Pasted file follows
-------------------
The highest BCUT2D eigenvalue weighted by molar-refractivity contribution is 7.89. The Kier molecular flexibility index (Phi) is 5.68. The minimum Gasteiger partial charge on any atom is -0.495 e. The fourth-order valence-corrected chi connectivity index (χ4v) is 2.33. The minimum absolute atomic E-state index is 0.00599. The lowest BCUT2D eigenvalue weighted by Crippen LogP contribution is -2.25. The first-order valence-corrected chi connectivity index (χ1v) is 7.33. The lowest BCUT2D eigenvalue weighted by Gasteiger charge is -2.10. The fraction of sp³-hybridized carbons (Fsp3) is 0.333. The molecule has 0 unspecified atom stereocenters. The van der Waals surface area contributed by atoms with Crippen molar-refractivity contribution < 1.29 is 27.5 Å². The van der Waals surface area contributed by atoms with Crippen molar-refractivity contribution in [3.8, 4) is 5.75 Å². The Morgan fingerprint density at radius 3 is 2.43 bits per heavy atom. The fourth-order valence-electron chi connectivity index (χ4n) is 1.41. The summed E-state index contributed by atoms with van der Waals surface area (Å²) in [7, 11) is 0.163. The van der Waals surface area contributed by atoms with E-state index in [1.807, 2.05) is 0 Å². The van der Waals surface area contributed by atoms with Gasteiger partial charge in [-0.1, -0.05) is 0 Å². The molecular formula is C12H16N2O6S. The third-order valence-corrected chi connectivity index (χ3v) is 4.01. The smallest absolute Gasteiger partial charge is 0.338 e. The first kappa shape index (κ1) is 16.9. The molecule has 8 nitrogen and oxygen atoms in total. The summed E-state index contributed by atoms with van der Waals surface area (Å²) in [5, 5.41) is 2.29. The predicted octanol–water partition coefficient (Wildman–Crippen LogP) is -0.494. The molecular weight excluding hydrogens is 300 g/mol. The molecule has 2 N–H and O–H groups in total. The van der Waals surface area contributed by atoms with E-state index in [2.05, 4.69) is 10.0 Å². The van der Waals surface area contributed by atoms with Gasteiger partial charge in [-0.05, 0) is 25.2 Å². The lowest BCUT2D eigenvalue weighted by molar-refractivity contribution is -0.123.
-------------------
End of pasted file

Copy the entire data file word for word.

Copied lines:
The highest BCUT2D eigenvalue weighted by molar-refractivity contribution is 7.89. The Kier molecular flexibility index (Phi) is 5.68. The minimum Gasteiger partial charge on any atom is -0.495 e. The fourth-order valence-corrected chi connectivity index (χ4v) is 2.33. The minimum absolute atomic E-state index is 0.00599. The lowest BCUT2D eigenvalue weighted by Crippen LogP contribution is -2.25. The first-order valence-corrected chi connectivity index (χ1v) is 7.33. The lowest BCUT2D eigenvalue weighted by Gasteiger charge is -2.10. The fraction of sp³-hybridized carbons (Fsp3) is 0.333. The molecule has 0 unspecified atom stereocenters. The van der Waals surface area contributed by atoms with Crippen molar-refractivity contribution < 1.29 is 27.5 Å². The van der Waals surface area contributed by atoms with Crippen molar-refractivity contribution in [3.8, 4) is 5.75 Å². The Morgan fingerprint density at radius 3 is 2.43 bits per heavy atom. The fourth-order valence-electron chi connectivity index (χ4n) is 1.41. The summed E-state index contributed by atoms with van der Waals surface area (Å²) in [7, 11) is 0.163. The van der Waals surface area contributed by atoms with E-state index in [1.807, 2.05) is 0 Å². The van der Waals surface area contributed by atoms with Gasteiger partial charge in [-0.1, -0.05) is 0 Å². The molecular formula is C12H16N2O6S. The third-order valence-corrected chi connectivity index (χ3v) is 4.01. The smallest absolute Gasteiger partial charge is 0.338 e. The first kappa shape index (κ1) is 16.9. The molecule has 8 nitrogen and oxygen atoms in total. The summed E-state index contributed by atoms with van der Waals surface area (Å²) in [5, 5.41) is 2.29. The predicted octanol–water partition coefficient (Wildman–Crippen LogP) is -0.494. The molecular weight excluding hydrogens is 300 g/mol. The molecule has 2 N–H and O–H groups in total. The van der Waals surface area contributed by atoms with E-state index in [2.05, 4.69) is 10.0 Å². The van der Waals surface area contributed by atoms with Gasteiger partial charge in [-0.05, 0) is 25.2 Å². The lowest BCUT2D eigenvalue weighted by molar-refractivity contribution is -0.123.